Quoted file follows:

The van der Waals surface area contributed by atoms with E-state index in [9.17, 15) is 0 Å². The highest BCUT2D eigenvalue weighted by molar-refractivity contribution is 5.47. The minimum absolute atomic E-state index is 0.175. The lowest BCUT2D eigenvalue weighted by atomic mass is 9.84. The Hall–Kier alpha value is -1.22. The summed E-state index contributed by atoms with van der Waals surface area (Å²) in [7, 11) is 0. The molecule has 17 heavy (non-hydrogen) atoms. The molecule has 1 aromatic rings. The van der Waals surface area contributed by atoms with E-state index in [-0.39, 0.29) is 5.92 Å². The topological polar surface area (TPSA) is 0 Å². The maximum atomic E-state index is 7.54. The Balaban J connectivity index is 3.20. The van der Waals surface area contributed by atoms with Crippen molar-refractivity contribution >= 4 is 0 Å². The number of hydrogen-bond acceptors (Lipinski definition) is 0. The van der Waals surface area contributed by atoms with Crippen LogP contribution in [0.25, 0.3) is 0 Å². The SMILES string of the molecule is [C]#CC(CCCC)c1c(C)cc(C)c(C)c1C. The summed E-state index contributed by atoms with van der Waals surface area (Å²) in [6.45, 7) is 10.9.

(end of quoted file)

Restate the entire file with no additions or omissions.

The van der Waals surface area contributed by atoms with E-state index in [9.17, 15) is 0 Å². The highest BCUT2D eigenvalue weighted by molar-refractivity contribution is 5.47. The minimum absolute atomic E-state index is 0.175. The lowest BCUT2D eigenvalue weighted by atomic mass is 9.84. The Hall–Kier alpha value is -1.22. The summed E-state index contributed by atoms with van der Waals surface area (Å²) in [7, 11) is 0. The molecule has 17 heavy (non-hydrogen) atoms. The molecule has 1 aromatic rings. The van der Waals surface area contributed by atoms with E-state index in [-0.39, 0.29) is 5.92 Å². The topological polar surface area (TPSA) is 0 Å². The maximum atomic E-state index is 7.54. The Balaban J connectivity index is 3.20. The van der Waals surface area contributed by atoms with Crippen molar-refractivity contribution >= 4 is 0 Å². The number of hydrogen-bond acceptors (Lipinski definition) is 0. The van der Waals surface area contributed by atoms with Crippen LogP contribution in [0.25, 0.3) is 0 Å². The SMILES string of the molecule is [C]#CC(CCCC)c1c(C)cc(C)c(C)c1C. The summed E-state index contributed by atoms with van der Waals surface area (Å²) in [6.45, 7) is 10.9.